Give Me a Crash Course In . . . Catholic schools and the baptism barrier
Are parents struggling to get their unbaptised children into Ireland’s schools? Not according to primary principals
Baptism barrier: just 1.2 per cent of children who enrolled at schools in Greater Dublin had been refused admission for a reason relating to baptism certificates. Photograph: E+/Getty
What did we learn this week? That just 1.2 per cent of children who enrolled at schools in Greater Dublin had been refused admission because of the so-called baptism barrier.
Said who? The Catholic Primary School Management Association. Its general secretary, Seamus Mulconry, told the Oireachtas Joint Committee on Education and Skills this week that “in almost 95 per cent of our schools we take everyone who applies”.
What did he base that statistic on? The association sent forms to 456 schools in Greater Dublin, and 384 responded to questions about admission policy and baptism certificates. Only 17 schools – just 4.4 per cent of the total – had refused enrolment for a reason relating to baptism certificates. All of the 17 schools were oversubscribed, with an average of 2.1 applications per place.
So? The survey suggests that the problem is not with baptismal certificates but with a shortage of school places. In 314 of the schools 26,968 applications were received for 19,218 places. Of 7,750 unsuccessful applications only 96 – the 1.2 per cent we began with – were refused because of issues relating to a baptism certificate.
Does that mean just a tiny bit of discrimination is going on against children who don’t have baptismal certificates? No. None at all.
So what might be going on? Critics say it’s probably worth taking into account factors such as all the nonpractising parents who seem to be getting their children baptised only so they’ll get school places. After all, they say, Mass attendance is down, and a third of marriages are civil, yet still baptisms rose between 2003 and 2013. In one Dublin parish 25 per cent of parents weren’t married in church but still had their children baptised. And then, they argue, there’s the question of whether a survey by Catholic-school principals can really be the best source of information.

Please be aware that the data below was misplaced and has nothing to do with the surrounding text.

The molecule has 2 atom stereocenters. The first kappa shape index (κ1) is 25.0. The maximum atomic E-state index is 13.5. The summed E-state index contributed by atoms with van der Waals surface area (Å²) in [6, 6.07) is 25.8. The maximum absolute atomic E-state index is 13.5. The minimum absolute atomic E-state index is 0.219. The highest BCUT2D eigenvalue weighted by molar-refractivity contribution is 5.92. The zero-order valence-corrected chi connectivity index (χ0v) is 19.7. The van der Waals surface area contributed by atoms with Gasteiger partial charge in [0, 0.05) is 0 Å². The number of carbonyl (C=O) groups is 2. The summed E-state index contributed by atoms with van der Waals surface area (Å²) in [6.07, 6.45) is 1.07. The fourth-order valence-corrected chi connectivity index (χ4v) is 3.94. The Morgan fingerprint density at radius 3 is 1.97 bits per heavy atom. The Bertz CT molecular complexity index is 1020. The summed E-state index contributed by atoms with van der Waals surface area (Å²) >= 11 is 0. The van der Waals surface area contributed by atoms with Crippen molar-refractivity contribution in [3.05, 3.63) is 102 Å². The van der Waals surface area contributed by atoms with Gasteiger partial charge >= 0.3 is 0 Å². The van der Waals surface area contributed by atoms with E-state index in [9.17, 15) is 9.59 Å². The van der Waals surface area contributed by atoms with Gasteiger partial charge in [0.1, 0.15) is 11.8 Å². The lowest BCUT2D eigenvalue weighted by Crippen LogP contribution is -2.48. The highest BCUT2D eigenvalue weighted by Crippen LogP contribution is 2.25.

Are you saying they lied? Not at all. But it’s parents who should be consulted, according to Archbishop Diarmuid Martin of Dublin. “Everyone is in agreement that change is needed,” he said, “but the actual decisions will be made at local level. We haven’t gathered the right information. We haven’t really asked the people.”
When did he say that? Before the survey results were published? He said it on Thursday last week. Parents haven’t been asked the right questions to gauge support for divesting schools from Catholic patronage, he said. “If the current Catholic school is a good school then people won’t want change. The families with two- and three-year-olds are the ones we should be talking to.”